More and more innovative concepts are being applied to amp up the benefits and attraction of traditional yoga. Their target? The new-age fitness enthusiast who looks at the practice not just to meditate and de-stress, but to stay fit and energized as well.
It is quite an exciting opportunity for those located in New York and LA, where these trends tend to spring into action. One such is Infrared Yoga, which can be considered an off-shoot of Bikram (hot) yoga, and really has folks interested.
Why? Because let’s face it, hot yoga had its fair-share of controversy when studies by The American Council on Exercise suggested that intensely hot yoga classes like Bikram yoga run the risk of raising a person’s core body temperature and heart rate, to dangerously high levels.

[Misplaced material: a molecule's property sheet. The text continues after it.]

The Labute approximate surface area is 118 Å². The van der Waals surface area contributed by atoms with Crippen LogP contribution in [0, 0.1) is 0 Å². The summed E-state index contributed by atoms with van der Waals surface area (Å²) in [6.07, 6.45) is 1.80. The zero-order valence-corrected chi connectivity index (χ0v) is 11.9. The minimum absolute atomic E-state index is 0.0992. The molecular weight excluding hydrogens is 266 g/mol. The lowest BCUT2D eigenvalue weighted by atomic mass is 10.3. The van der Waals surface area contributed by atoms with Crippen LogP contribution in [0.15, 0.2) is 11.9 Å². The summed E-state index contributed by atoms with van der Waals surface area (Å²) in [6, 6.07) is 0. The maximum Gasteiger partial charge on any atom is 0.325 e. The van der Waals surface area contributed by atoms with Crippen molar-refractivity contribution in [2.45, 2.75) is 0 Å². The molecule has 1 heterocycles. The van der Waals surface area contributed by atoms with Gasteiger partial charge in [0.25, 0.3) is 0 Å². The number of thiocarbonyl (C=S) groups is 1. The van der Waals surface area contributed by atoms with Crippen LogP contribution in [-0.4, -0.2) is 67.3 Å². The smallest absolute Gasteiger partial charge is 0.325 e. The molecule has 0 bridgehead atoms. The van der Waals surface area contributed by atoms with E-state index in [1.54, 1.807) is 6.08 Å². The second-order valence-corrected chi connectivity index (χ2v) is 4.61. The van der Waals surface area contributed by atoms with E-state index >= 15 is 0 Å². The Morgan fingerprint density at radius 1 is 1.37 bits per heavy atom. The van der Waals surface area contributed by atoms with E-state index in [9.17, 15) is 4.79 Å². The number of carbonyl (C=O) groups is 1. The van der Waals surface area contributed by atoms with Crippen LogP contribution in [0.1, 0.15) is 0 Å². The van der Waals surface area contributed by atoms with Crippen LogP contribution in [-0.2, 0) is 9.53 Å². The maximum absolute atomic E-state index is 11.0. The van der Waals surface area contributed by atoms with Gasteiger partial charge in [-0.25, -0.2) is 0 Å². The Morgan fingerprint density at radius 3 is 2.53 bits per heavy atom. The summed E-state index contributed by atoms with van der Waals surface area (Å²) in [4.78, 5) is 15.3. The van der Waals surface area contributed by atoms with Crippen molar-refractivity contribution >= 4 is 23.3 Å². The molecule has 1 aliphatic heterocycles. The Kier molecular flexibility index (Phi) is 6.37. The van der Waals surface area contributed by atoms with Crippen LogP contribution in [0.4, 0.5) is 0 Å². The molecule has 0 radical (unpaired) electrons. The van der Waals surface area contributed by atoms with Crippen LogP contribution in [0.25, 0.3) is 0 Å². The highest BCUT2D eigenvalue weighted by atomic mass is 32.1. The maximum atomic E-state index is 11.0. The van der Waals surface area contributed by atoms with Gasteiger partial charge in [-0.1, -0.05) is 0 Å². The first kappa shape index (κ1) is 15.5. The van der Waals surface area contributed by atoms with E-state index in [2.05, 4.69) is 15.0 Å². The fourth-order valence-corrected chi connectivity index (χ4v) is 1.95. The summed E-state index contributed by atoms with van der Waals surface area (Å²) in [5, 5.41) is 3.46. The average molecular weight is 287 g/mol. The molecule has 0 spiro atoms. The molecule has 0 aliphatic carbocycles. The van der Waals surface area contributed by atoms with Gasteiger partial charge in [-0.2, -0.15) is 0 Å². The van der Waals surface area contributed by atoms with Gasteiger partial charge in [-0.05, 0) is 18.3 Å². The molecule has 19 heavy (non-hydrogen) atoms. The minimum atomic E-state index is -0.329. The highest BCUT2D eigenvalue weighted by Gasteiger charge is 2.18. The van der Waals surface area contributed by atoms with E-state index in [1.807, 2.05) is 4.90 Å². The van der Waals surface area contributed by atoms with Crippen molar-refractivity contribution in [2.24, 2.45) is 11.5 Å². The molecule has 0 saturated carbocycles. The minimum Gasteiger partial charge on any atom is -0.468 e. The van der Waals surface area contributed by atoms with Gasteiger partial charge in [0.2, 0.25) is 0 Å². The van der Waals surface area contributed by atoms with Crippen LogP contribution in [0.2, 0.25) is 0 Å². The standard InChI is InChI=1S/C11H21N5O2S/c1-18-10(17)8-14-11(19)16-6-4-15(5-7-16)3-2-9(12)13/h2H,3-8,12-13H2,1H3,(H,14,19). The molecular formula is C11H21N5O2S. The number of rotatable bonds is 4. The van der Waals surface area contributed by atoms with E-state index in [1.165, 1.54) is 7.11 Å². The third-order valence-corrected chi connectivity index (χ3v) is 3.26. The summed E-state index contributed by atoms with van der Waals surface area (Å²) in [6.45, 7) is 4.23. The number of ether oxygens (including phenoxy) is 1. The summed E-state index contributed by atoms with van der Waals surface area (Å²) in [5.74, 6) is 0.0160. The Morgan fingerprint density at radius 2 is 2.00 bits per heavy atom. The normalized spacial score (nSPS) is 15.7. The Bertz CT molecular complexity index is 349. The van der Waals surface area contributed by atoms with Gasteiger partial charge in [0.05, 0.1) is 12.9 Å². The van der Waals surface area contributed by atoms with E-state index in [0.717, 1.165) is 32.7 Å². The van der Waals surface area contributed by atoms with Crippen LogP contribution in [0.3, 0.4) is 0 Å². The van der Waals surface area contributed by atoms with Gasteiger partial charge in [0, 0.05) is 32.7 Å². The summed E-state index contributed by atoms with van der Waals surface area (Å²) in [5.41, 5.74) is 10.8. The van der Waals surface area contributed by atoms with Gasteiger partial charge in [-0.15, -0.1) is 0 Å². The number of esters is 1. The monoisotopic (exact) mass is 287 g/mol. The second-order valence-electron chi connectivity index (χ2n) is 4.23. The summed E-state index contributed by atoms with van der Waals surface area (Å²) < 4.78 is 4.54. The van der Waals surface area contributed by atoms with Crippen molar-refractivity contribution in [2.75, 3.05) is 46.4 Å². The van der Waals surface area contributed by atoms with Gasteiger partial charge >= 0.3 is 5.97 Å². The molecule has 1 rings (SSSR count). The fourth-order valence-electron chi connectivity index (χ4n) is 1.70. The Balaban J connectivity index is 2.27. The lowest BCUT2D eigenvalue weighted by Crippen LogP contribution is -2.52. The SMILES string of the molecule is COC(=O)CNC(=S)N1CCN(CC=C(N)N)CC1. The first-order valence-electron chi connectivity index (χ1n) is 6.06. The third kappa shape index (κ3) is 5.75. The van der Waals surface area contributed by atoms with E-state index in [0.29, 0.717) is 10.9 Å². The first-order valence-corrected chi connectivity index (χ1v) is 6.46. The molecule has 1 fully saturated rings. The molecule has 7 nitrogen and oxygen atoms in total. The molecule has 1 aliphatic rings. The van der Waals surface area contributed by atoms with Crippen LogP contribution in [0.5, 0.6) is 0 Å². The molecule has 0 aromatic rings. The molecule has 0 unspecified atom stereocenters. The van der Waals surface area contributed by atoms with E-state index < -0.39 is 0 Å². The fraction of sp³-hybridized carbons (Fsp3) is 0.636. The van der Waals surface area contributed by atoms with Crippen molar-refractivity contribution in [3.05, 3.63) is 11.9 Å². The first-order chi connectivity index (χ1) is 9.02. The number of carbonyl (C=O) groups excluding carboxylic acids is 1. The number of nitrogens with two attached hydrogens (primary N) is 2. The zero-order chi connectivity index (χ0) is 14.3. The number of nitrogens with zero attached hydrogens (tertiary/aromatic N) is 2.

That prompted us to rope in a yoga expert who recommended a few modifications for hot yoga loyalists to still enjoy their routine, without running the risks. So, let’s see if Infrared Yoga is a worthy alternate, too.
Practiced at Y7, New York, and a couple of studios in LA, it is anything but a conventional hot yoga class. The main difference is in the heating system, which uses infrared heaters over space heaters or radiators.
- The idea is to warm up objects, not the air, so you don’t leave the class drenched and gasping for air.
- The warmth has therapeutic benefits for those with muscle soreness, stiffness, DOMs, or joint pain.
- Like hot yoga, it aims to give your body and skin a complete detox as it flushes out the toxins through perspiration and synchronized exhales.
- It improves flexibility, increases circulation and reduces inflammations.
- It reduces stress by lowering cortisol and increasing serotonin.
Unsurprisingly, people cope better in moderated heat than in the dripping sweat puddles of traditional hot yoga classes. They can go on for longer and gain the same benefits, without being subjected to risks, unless a new study says otherwise (no contradictions until now).
Care to give it a go?